Denseflower Indian Paintbrush
Castilleja densiflora ssp. densiflora
NATIVE – CA ENDEMIC
- Eudicots are a major lineage of flowering plants; see family for general characteristics
- Broomrape Family (Orobanchaceae)
- Annual herb, semi-parasitic
- Alternate (1 leaf at each junction with stem), with blades attached directly to the stem (sessile)
- Linear- or lance-shaped, usually with deeply-cut lobes
- Inflorescence (flower arrangement) is a dense spike (single stem bearing stalkless flowers)
- Bracts (modified leaves) at base of inflorescence and sepals (usually green, outer flower parts) are lobed and tipped white, pink, or purple
- Bilaterally-symmetrical flowers are usually pink and white with purple and yellow accents
- Tube-shaped, partially covered by bracts and sepals
- 5 fused petals in two sets
- 2-lobed upper lip creates a straight beak (a slender projection), usually a darker color than the lower lip
- 3-lobed lower lip forms a pouch with 2 dark spots
- Stigma (pollen-receiving part of the pistil/female structure) exserted above the beak
- Ovary superior (above the attachment of other flower parts)
- Fruit is a capsule (a dry, multi-chambered fruit that splits open at maturity)
- Height to 16 in.
- Native and endemic (limited) to California
- Grows in grasslands
- See Calflora for statewide observations of this plant
- Grows at elevations to 5,250 ft.
Uses (San Mateo County Parks prohibits removal of any natural material)
- Host plant for the larvae of several butterfly species, including Leanira checkerspot (Chlosyne leanira), variable checkerspot (Euphydryas chalcedona), and the endangered Bay checkerspot (E. editha bayensis)
- Owl’s-clovers play a major role in efforts to re-establish the Bay Checkerspot Butterfly at Edgewood
- Native people harvested the seeds of owl’s-clovers (Castilleja species), which were an important food source (Anderson 2005)
- Flowers were used in ceremonial wreaths
- Castilleja (kas-til-AY-ha) – named for Domingo Castillejo Muñoz (1744-1793), a Spanish surgeon and professor of botany
- densiflora (den-si-FLOR-a) – from the Latin densa, “dense” and flores, “flowers,” meaning “densely flowered”
- Owl’s-clover – flower’s lower lip pouch with 2 spots looks like an owl’s face, and the inflorescence roughly resembles that of some clover species
- The Spanish Californians called owl’s-clovers Escobitas, “little whisk brooms” (Bryant)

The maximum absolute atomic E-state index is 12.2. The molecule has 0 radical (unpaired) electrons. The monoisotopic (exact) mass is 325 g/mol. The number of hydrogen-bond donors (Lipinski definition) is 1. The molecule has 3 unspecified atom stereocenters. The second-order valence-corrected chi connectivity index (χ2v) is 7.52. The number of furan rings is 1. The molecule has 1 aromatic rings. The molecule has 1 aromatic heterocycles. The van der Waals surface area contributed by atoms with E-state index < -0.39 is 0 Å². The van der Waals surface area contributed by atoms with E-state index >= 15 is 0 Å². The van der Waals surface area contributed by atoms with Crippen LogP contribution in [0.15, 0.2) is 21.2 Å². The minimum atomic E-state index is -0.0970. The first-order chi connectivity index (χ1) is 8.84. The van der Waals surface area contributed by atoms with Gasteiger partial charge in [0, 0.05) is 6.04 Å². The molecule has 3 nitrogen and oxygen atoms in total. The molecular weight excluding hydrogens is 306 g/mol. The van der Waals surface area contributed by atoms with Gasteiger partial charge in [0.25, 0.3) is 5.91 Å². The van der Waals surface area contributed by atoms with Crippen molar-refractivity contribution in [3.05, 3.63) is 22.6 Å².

- Partial root parasite (hemiparasitic)
- Capable of photosynthesis, but obtains nutrients and water from a variety of other plants (Heckard 1962)
- Specialized root structures called haustoria (singular, haustorium) penetrate the host plant’s roots
- Colored bracts and sepals help attract pollinators
- Edgewood’s dense-flowered owl’s-clover is classified as a subspecies
- Subspecies rank is used to recognize geographic distinctiveness, whereas variety rank is appropriate for variants seen throughout the geographic range of the species; in practice, these two ranks are not distinct
- Known to hybridize with purple owl’s-clover (C. exserta ssp. exserta)
- Formerly in the Figwort family (Scrophulariaceae)
- May be confused with 3 other grassland Castilleja species at Edgewood: purple owl’s-clover (C. exserta ssp. exserta), valley tassels (C. attenuata), and yellow cream sacs (C. rubicundula ssp. lithospermoides)
|Dense-flowered Owl’s-clover||Purple Owl’s-clover||Valley Tassels||Yellow Cream Sacs|
|Hairiness||slightly hairy||densely hairy (cobwebby)||slightly hairy||hairy|
|Inflorescence||dense spike||dense spike||narrow spike||bulging spike|
|Sepal Color||green to pink|
light pink tips
white or yellow tips
|Petal Color||mostly white with pink|
yellow and purple accents
|white and magenta or pink|
yellow and purple accents
|white to pale yellow|
yellow and purple accents
bright yellow to cream
|Pouch¹||inflated||inflated||slightly inflated||greatly inflated|
² Beak: 2 upper fused petals
- Found in serpentine and non-serpentine grasslands
- See iNaturalist for observations of Castilleja densiflora
- Flowers March – May
Anderson, M.K. 2005. Tending the Wild. University of California, Berkeley.
Bryant, P.J. Castilleja exserta. Natural History of Orange County, California and Nearby Places.
Heckard, L.R. 1962. Root parasitism in Castilleja. Botanical Gazette 124:1.
Mason, J. 2004. Owl’s clover beak [Illustration, adapted]. In T. Corelli, Flowering Plants of Edgewood Natural Preserve, 2nd. ed. Monocot Press, Half Moon Bay, California. (c) CC BY NC 3.0.
Miller, L.B. 2004. Castilleja attenuata, Castilleja densiflora ssp. densiflora, Castilleja exserta ssp. exserta, and Castilleja rubicundula ssp. lithospermoides [Illustrations, adapted]. In T. Corelli, Flowering Plants of Edgewood Natural Preserve, 2nd. ed. Monocot Press, Half Moon Bay, California. (c) CC BY NC 3.0.
Mitchell. M. 2017. Orobanchaceae: Broomrape Family — Castilleja (Paintbrush & Owl’s-clover). Monterey County Wildflowers, Trees, & Ferns – A Photographic Guide.
Press, M.C. 1998. Dracula or Robin Hood? A functional role for root hemiparasites in nutrient poor ecosystems. Oikos, 82:3, pp. 609-611.
Shapiro, A.M. and Manolis, T.D. 2007. Field Guide to Butterflies of the San Francisco Bay and Sacramento Valley Regions. University of California Press, Berkeley – Los Angeles, California.